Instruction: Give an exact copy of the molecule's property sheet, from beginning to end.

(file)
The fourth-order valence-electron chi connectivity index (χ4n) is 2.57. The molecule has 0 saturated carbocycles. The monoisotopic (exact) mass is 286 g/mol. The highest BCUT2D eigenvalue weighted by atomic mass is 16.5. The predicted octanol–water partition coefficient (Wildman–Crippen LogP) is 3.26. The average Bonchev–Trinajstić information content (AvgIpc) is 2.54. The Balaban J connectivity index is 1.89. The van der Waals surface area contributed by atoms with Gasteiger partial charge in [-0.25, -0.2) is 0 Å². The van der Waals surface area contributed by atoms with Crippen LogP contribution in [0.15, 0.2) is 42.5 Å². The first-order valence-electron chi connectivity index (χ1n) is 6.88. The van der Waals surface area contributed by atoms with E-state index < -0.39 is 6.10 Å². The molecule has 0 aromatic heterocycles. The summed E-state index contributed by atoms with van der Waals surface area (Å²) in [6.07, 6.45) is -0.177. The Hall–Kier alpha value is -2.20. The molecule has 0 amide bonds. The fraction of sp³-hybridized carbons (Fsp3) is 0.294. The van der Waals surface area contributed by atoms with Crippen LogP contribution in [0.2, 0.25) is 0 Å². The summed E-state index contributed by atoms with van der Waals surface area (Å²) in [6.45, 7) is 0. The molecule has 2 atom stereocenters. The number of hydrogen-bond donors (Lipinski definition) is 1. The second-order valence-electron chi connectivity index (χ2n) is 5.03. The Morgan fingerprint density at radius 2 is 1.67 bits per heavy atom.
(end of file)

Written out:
The fourth-order valence-electron chi connectivity index (χ4n) is 2.57. The molecule has 0 saturated carbocycles. The monoisotopic (exact) mass is 286 g/mol. The highest BCUT2D eigenvalue weighted by atomic mass is 16.5. The predicted octanol–water partition coefficient (Wildman–Crippen LogP) is 3.26. The average Bonchev–Trinajstić information content (AvgIpc) is 2.54. The Balaban J connectivity index is 1.89. The van der Waals surface area contributed by atoms with Gasteiger partial charge in [-0.25, -0.2) is 0 Å². The van der Waals surface area contributed by atoms with Crippen LogP contribution in [0.15, 0.2) is 42.5 Å². The first-order valence-electron chi connectivity index (χ1n) is 6.88. The van der Waals surface area contributed by atoms with E-state index < -0.39 is 6.10 Å². The molecule has 0 aromatic heterocycles. The summed E-state index contributed by atoms with van der Waals surface area (Å²) in [6.07, 6.45) is -0.177. The Hall–Kier alpha value is -2.20. The molecule has 0 amide bonds. The fraction of sp³-hybridized carbons (Fsp3) is 0.294. The van der Waals surface area contributed by atoms with Crippen LogP contribution in [0.2, 0.25) is 0 Å². The summed E-state index contributed by atoms with van der Waals surface area (Å²) in [6.45, 7) is 0. The molecule has 2 atom stereocenters. The number of hydrogen-bond donors (Lipinski definition) is 1. The second-order valence-electron chi connectivity index (χ2n) is 5.03. The Morgan fingerprint density at radius 2 is 1.67 bits per heavy atom.